Research Interests

In-situ Scanning Electrochemical Microscopy Raman Spectroscopy (SECM-RAMAN)


The Arava Research Group is interested in fundamental electrochemical principles underlying in energy systems such as batteries, supercapacitors and fuel cells. We design variety of nanomaterials and understand their transport phenomena, electrode kinetics, electrocatalytic activity, and thermal and electrochemical stabilities under extreme environments using insitu Scanning Electrochemical Microscopy coupled Raman Spectroscopy (SECM-Raman) technique. Our diverse activities in terms of applications include developing high energy and safe batteries for electric vehicles, micro-batteries to power micro-sensors, and flexible hybrid energy devices for wearable assistive technologies.

Two-Dimensional material Synthesis : MoS2, WS2, MoSe2, WSe2, NanoFlowers


Images above: (a) SEM image of large MoS2 on SiO2 surface (b)(c) EDAX mapping of MoS2 triangle with Sulphur and Molybdenum atom distributed evenly. (d) SEM image of MoSe2 nanoflower high magnification (e) and (f) EDAX mapping of MoSe2 nanoflower with Selenium and Molybdenum atom distributed evenly. 

Thermo-Mechanical Properties of Batteries


Real-time Water Quality Monitoring (MicroBuoy Technology)

Energy Related Applications


The performance of rechargeable energy devices such as lithium-ion, lithium-sulfur, lithium-air batteries and supercapacitors is inherently tied to the properties of materials used to build them. Our research focuses on the enhancement of these properties for next generation energy devices through nanoscale engineering and novel designs. We are looking at several nanostructured materials such as Si nanowires, graphene, carbon nanotubes and their hybrid combination with metal oxides and polymers as electrodes and several polymer, and room-temperature ionic liquid (RTIL) based composite as electrolytes for full military range temperature operation. 

Specific interests include:
1) Development of high capacity anode and cathode materials for lithium ion batteries
2) Thermally stable electrolytes for Li-ion batteries and supercapacitors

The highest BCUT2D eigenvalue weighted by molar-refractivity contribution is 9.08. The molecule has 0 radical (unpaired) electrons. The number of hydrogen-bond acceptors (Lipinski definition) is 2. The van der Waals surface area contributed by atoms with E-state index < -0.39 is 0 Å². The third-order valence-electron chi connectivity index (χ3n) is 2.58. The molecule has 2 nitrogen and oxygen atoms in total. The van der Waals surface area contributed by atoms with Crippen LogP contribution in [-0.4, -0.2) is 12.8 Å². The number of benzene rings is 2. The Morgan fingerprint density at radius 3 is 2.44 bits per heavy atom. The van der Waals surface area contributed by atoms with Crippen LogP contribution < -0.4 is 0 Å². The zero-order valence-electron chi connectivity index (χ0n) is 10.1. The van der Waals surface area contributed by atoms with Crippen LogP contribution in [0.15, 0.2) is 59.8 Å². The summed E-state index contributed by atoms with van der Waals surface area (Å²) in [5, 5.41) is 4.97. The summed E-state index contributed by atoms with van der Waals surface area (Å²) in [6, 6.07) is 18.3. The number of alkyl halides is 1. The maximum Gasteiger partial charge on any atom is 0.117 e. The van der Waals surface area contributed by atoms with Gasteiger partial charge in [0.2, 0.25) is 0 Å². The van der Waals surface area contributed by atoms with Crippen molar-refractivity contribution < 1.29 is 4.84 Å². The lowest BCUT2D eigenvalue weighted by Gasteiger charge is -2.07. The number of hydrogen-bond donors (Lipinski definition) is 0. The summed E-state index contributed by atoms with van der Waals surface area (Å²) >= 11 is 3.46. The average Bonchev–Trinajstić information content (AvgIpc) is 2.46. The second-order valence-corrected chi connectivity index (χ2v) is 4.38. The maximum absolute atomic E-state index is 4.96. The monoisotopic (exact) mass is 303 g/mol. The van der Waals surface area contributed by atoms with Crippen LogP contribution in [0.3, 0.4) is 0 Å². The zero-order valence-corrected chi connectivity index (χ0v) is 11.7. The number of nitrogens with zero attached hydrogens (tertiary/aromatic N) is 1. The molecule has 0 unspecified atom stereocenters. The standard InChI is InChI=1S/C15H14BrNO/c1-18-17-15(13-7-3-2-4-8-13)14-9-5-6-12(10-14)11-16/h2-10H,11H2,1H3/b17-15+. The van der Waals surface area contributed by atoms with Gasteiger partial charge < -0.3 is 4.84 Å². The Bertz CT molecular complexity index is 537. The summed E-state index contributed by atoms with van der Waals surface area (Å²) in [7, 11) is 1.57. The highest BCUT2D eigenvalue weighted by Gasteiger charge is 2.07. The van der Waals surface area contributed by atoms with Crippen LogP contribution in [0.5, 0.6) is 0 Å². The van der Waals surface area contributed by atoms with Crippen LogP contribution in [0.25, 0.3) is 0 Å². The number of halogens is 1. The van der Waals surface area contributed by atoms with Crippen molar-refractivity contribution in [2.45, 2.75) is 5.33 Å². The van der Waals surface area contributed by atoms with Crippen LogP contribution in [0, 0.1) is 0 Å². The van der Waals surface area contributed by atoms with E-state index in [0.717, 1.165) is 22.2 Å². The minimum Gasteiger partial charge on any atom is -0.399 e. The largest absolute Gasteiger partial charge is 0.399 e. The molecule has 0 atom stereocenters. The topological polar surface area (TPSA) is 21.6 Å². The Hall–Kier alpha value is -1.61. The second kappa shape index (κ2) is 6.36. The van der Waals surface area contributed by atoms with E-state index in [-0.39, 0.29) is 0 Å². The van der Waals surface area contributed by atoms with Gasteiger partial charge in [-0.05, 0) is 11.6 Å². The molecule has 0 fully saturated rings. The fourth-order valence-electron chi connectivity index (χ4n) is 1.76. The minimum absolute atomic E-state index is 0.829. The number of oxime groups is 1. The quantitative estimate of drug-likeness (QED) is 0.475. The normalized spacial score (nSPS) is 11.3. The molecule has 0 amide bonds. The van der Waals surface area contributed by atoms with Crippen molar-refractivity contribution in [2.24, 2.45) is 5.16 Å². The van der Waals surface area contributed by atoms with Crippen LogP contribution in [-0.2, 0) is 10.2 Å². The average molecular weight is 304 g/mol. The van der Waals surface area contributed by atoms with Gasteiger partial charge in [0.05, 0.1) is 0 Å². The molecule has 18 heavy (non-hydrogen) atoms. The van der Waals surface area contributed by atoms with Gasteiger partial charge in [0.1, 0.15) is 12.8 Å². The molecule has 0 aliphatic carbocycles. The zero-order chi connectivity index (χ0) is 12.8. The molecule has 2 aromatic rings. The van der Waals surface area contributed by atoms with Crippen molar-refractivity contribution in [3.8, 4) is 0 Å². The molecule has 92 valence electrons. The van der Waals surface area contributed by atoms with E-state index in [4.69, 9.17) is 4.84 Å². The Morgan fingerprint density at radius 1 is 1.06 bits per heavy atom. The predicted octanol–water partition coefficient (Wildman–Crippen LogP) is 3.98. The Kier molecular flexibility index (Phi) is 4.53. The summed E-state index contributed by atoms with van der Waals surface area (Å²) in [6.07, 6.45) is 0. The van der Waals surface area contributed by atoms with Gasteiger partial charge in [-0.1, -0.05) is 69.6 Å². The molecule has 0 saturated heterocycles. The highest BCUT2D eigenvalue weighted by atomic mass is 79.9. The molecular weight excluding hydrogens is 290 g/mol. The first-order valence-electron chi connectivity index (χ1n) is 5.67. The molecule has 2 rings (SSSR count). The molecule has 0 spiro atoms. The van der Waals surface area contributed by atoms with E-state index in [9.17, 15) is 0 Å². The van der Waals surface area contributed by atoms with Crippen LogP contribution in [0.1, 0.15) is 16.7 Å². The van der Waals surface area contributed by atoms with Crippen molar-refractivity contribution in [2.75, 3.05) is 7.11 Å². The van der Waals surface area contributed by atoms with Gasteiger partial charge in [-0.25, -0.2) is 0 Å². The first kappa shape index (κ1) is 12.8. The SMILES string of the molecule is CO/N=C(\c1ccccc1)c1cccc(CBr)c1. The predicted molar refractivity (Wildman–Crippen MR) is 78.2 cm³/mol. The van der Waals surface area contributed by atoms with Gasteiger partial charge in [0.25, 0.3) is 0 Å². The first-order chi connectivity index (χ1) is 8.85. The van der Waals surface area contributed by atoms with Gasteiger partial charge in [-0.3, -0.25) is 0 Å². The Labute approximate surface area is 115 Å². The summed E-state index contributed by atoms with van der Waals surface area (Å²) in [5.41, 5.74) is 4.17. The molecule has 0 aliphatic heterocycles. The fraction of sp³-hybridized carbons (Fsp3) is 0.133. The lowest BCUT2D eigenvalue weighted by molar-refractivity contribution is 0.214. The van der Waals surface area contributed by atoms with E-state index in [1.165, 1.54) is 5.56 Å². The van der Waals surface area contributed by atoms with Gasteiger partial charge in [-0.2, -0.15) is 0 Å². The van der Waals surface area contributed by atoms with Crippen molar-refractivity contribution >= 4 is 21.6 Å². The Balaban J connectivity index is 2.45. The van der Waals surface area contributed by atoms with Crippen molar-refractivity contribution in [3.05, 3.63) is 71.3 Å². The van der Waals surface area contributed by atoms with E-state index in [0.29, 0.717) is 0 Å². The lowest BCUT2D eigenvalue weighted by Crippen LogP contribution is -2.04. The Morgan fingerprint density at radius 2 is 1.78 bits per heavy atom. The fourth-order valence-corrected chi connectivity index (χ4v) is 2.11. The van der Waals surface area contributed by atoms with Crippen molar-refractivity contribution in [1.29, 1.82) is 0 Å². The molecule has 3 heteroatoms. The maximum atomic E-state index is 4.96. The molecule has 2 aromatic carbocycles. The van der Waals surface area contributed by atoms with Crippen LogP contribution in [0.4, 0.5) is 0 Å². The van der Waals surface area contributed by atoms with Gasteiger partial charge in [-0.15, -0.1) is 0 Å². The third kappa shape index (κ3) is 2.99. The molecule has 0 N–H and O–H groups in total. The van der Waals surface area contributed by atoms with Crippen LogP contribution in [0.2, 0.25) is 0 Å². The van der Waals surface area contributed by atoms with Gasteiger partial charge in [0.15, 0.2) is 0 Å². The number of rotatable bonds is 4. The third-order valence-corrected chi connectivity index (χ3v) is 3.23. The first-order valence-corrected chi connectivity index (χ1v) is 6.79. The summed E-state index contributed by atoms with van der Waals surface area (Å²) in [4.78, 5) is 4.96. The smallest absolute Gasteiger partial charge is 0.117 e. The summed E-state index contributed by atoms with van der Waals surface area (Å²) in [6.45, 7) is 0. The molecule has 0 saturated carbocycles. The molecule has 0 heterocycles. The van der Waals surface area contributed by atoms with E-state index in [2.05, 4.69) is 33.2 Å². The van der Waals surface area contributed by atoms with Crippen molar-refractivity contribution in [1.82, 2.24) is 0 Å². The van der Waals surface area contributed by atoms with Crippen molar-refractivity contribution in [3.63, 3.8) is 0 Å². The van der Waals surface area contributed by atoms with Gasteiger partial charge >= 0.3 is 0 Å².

3) Miniaturized high-temperature secondary batteries for 
4) Lithium-sulfur and Lithium-air chemistries using novel electrolytes

Flexible Integrated Energy Devices


The size and weight of conventional wearable robotic devices demand significant improvements in the overall design and performance. Incorporating smart and energy efficient technologies in the basic design of an assistive device could significantly help the wearer in performing their daily tasks. The long-term vision of our collaborative research is to develop soft, lightweight and self-powered assistive technologies that can augment human movements for rehabilitation in stroke, musculoskeletal, and spinal cord injuries. We are looking at fundamental relation between energy-actuation functionalities by developing nanomaterials based flexible and stretchable devices.

We currently focus on:
1) Biomechanical energy harvesting from human movement
2) Developing ultrathin wearable energy devices
3) Powering autonomous sensors
4) Lightweight nanocomposite materials

Nanostructured Low-dimensional Materials


Our lab deals with synthesis and characterization of a variety of low dimensional materials. Mechanical, thermal, electrical, optical, chemical, and sensing properties of materials are tuned by introducing nanoscale size affects thereby exploit them for targeted applications.

We currently focus on the following materials/techniques:
1) CVD synthesis of carbon based 1D, 2D and 3D nanostructures
2) Chemical reduction and thermal exfoliation techniques for 2D materials
3) Hydrothermal and sol-gel techniques
4) Electropolymerization